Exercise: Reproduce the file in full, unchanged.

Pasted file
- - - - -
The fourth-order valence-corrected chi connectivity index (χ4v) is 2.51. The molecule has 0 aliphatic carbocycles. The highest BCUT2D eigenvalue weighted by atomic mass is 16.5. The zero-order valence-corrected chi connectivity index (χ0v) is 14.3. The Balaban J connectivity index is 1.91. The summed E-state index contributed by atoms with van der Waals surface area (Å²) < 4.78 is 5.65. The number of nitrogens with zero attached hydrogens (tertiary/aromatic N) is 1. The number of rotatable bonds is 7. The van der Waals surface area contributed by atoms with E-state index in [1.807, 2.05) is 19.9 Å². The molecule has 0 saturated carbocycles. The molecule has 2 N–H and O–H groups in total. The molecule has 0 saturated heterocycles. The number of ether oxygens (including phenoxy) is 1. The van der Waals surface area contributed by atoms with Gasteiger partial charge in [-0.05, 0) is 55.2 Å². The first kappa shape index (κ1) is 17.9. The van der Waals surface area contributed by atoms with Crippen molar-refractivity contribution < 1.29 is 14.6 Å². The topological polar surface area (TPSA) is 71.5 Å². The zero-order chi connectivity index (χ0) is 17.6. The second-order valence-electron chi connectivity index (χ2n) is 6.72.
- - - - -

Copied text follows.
The fourth-order valence-corrected chi connectivity index (χ4v) is 2.51. The molecule has 0 aliphatic carbocycles. The highest BCUT2D eigenvalue weighted by atomic mass is 16.5. The zero-order valence-corrected chi connectivity index (χ0v) is 14.3. The Balaban J connectivity index is 1.91. The summed E-state index contributed by atoms with van der Waals surface area (Å²) < 4.78 is 5.65. The number of nitrogens with zero attached hydrogens (tertiary/aromatic N) is 1. The number of rotatable bonds is 7. The van der Waals surface area contributed by atoms with E-state index in [1.807, 2.05) is 19.9 Å². The molecule has 0 saturated carbocycles. The molecule has 2 N–H and O–H groups in total. The molecule has 0 saturated heterocycles. The number of ether oxygens (including phenoxy) is 1. The van der Waals surface area contributed by atoms with Gasteiger partial charge in [-0.05, 0) is 55.2 Å². The first kappa shape index (κ1) is 17.9. The van der Waals surface area contributed by atoms with Crippen molar-refractivity contribution < 1.29 is 14.6 Å². The topological polar surface area (TPSA) is 71.5 Å². The zero-order chi connectivity index (χ0) is 17.6. The second-order valence-electron chi connectivity index (χ2n) is 6.72.